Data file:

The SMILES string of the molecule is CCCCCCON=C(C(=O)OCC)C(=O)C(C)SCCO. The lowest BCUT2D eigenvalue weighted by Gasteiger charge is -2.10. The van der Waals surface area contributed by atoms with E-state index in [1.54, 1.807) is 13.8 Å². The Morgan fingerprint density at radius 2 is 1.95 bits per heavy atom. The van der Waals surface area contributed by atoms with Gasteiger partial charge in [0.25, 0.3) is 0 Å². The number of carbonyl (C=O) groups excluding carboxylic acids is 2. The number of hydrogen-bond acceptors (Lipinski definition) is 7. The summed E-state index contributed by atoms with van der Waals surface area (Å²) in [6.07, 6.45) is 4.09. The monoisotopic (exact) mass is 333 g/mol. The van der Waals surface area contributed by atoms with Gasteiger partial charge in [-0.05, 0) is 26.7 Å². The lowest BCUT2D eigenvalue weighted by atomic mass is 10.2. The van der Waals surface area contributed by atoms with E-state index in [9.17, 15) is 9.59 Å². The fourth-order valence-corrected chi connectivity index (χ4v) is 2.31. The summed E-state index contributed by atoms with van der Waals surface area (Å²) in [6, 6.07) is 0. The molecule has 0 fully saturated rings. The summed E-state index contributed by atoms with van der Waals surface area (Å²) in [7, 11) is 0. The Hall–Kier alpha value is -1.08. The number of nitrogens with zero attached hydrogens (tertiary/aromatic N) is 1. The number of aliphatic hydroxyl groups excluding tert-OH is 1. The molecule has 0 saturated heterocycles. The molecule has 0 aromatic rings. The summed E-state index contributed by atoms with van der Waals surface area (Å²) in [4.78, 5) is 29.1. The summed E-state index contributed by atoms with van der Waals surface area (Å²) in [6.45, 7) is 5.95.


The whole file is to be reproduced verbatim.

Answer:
The SMILES string of the molecule is CCCCCCON=C(C(=O)OCC)C(=O)C(C)SCCO. The lowest BCUT2D eigenvalue weighted by Gasteiger charge is -2.10. The van der Waals surface area contributed by atoms with E-state index in [1.54, 1.807) is 13.8 Å². The Morgan fingerprint density at radius 2 is 1.95 bits per heavy atom. The van der Waals surface area contributed by atoms with Gasteiger partial charge in [0.25, 0.3) is 0 Å². The number of carbonyl (C=O) groups excluding carboxylic acids is 2. The number of hydrogen-bond acceptors (Lipinski definition) is 7. The summed E-state index contributed by atoms with van der Waals surface area (Å²) in [6.07, 6.45) is 4.09. The monoisotopic (exact) mass is 333 g/mol. The van der Waals surface area contributed by atoms with Gasteiger partial charge in [-0.05, 0) is 26.7 Å². The lowest BCUT2D eigenvalue weighted by atomic mass is 10.2. The van der Waals surface area contributed by atoms with E-state index in [9.17, 15) is 9.59 Å². The fourth-order valence-corrected chi connectivity index (χ4v) is 2.31. The summed E-state index contributed by atoms with van der Waals surface area (Å²) in [6, 6.07) is 0. The molecule has 0 fully saturated rings. The summed E-state index contributed by atoms with van der Waals surface area (Å²) in [7, 11) is 0. The Hall–Kier alpha value is -1.08. The number of nitrogens with zero attached hydrogens (tertiary/aromatic N) is 1. The number of aliphatic hydroxyl groups excluding tert-OH is 1. The molecule has 0 saturated heterocycles. The molecule has 0 aromatic rings. The summed E-state index contributed by atoms with van der Waals surface area (Å²) in [4.78, 5) is 29.1. The summed E-state index contributed by atoms with van der Waals surface area (Å²) in [6.45, 7) is 5.95.